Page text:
What uniformitarianism means is this: We see disasters happen today, therefore we know they happened in the past; We see floods happen today, therefore they happened in the past; Also, we see some canyons form rapidly today, and therefore some formed rapidly in the past as well. But also, we see slow processes in action today, and therefore slow processes happened in the past as well. Nobody ever denied that rapid formation can occur, but it is denied when all the evidence is inconsistent with rapid formation.– And the Grand Canyon, is an example that is only consistent long processes.
Even the Science Daily article affectively debunks Michael’s perception that uniformitarianism denies a rapid formation. Interestingly enough, though he quotes the article extensively, he somehow missed a very relevant section. In it is this detail,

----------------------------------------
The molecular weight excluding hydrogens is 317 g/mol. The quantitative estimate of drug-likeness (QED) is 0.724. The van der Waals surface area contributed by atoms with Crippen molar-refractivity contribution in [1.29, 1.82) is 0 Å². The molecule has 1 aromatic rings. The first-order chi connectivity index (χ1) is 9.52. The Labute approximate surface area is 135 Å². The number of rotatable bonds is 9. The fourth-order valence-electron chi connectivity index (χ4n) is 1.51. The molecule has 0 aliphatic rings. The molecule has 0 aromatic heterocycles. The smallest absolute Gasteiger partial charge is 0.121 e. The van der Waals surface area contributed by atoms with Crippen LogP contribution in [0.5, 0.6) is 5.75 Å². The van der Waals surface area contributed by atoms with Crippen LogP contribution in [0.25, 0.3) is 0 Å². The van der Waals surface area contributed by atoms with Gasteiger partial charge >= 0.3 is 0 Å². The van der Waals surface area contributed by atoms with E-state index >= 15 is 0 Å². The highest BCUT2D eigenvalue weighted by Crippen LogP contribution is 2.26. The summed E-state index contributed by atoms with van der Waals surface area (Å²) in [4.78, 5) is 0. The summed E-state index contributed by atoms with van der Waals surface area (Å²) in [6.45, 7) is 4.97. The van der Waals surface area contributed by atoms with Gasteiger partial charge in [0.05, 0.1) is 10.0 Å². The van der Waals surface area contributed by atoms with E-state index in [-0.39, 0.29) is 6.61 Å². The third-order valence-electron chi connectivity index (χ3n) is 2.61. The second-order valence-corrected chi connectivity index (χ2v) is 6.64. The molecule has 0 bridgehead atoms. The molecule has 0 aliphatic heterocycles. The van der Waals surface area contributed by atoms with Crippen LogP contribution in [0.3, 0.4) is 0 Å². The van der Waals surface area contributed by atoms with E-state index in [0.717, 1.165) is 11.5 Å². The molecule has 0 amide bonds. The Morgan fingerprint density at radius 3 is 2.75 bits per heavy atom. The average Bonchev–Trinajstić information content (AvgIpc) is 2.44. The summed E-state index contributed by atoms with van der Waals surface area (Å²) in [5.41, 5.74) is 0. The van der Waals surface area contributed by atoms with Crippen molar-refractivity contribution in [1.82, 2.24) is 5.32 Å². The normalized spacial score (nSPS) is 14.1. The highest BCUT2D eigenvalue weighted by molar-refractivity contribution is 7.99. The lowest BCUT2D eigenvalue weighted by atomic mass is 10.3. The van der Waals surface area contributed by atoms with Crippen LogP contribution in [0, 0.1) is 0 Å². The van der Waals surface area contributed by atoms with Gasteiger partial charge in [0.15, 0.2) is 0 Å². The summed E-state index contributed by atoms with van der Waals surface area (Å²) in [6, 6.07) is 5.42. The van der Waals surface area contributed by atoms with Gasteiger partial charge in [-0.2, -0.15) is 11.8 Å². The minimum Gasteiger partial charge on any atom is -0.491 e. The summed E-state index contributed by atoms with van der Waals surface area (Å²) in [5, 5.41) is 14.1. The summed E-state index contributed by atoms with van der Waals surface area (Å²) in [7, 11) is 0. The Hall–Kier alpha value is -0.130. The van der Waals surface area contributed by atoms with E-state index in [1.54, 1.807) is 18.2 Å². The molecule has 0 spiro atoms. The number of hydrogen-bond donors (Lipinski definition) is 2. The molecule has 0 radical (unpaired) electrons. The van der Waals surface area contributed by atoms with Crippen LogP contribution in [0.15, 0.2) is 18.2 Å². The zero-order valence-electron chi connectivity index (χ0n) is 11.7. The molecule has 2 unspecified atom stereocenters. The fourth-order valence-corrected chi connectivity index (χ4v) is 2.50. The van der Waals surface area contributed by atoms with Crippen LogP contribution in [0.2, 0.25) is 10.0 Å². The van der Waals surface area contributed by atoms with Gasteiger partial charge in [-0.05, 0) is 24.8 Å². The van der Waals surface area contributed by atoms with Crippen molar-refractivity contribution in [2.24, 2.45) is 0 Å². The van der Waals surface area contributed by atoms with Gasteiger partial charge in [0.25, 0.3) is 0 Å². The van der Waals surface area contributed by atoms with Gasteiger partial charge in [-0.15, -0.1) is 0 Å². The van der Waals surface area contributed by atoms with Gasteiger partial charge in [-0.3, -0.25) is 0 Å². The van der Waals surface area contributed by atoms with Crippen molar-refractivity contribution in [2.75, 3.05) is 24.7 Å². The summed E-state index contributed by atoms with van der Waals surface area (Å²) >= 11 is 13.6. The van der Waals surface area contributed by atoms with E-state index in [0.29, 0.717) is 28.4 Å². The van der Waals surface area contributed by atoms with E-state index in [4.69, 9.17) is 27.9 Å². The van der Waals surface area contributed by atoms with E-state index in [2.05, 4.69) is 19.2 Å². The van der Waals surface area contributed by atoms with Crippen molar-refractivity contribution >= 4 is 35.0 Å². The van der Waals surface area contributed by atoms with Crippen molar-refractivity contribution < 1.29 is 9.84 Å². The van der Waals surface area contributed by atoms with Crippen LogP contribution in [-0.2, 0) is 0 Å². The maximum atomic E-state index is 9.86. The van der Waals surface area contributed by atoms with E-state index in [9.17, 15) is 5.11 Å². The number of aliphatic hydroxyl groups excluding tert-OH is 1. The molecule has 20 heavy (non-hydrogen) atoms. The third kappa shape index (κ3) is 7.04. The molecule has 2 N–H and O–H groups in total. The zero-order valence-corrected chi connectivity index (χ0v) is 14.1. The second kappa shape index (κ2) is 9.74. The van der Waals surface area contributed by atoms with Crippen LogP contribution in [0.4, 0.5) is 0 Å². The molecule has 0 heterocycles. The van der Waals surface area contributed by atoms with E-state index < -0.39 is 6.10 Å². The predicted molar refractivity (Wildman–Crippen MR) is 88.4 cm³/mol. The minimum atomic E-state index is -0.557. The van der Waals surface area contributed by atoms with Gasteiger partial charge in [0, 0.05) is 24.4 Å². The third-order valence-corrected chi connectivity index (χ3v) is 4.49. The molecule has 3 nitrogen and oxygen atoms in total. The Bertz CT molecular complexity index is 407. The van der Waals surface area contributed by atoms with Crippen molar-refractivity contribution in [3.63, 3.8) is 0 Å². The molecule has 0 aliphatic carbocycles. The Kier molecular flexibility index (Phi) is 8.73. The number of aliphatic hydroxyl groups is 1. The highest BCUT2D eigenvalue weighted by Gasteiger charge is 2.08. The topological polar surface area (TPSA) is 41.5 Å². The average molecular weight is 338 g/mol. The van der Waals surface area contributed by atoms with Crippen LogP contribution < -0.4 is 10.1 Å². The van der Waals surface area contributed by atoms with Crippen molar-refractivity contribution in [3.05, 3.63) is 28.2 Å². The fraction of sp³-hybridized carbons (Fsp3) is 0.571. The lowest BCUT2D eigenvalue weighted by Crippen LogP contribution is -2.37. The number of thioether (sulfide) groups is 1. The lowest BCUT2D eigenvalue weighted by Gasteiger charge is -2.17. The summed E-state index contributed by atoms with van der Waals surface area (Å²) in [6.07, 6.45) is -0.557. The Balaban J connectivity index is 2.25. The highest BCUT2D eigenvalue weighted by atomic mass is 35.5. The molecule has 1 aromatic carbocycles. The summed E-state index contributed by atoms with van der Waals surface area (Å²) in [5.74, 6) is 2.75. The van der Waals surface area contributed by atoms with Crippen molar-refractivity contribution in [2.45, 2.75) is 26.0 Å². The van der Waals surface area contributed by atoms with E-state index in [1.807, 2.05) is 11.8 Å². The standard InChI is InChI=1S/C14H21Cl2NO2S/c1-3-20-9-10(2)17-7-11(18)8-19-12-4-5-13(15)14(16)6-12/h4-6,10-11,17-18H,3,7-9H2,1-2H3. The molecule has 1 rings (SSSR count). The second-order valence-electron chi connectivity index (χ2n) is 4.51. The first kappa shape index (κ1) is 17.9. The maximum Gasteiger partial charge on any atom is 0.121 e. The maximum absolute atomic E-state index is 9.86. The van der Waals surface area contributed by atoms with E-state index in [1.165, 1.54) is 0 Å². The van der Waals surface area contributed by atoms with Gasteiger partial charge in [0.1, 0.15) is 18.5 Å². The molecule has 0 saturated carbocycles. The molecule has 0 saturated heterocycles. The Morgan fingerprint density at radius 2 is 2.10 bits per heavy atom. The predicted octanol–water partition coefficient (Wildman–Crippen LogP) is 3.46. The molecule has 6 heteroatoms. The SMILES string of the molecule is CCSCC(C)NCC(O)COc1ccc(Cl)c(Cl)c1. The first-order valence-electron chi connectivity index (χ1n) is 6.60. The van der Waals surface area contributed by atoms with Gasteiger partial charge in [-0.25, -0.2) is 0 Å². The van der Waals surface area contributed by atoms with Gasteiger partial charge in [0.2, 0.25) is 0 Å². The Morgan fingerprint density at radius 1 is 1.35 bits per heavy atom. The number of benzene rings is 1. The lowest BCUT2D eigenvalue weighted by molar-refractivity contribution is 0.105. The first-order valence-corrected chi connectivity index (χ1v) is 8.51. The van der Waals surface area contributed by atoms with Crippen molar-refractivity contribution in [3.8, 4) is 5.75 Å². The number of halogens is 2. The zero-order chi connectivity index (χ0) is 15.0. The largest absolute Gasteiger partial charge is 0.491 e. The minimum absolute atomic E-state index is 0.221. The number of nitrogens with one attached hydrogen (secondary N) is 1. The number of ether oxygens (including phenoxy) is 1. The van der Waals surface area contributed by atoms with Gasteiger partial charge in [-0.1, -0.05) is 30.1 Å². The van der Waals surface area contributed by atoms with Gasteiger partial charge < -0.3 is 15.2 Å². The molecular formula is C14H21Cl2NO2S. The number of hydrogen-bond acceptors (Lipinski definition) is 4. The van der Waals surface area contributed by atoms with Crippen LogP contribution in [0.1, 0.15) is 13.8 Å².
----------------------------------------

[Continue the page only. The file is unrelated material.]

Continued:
Our traditional view of deep river canyons, such as the Grand Canyon, is that they are carved slowly, as the regular flow and occasionally moderate rushing of rivers erodes rock over periods of millions of years.
Such is not always the case, however. “We know that some big canyons have been cut by large catastrophic flood events during Earth’s history,” Lamb says. (My emphasis)
Hmmmm, wouldn’t this take away from the title of Michael’s post that “rapid formation is finally being admitted”? — Well, it certainly refutes the idea that Creation science has in anyway been vindicated.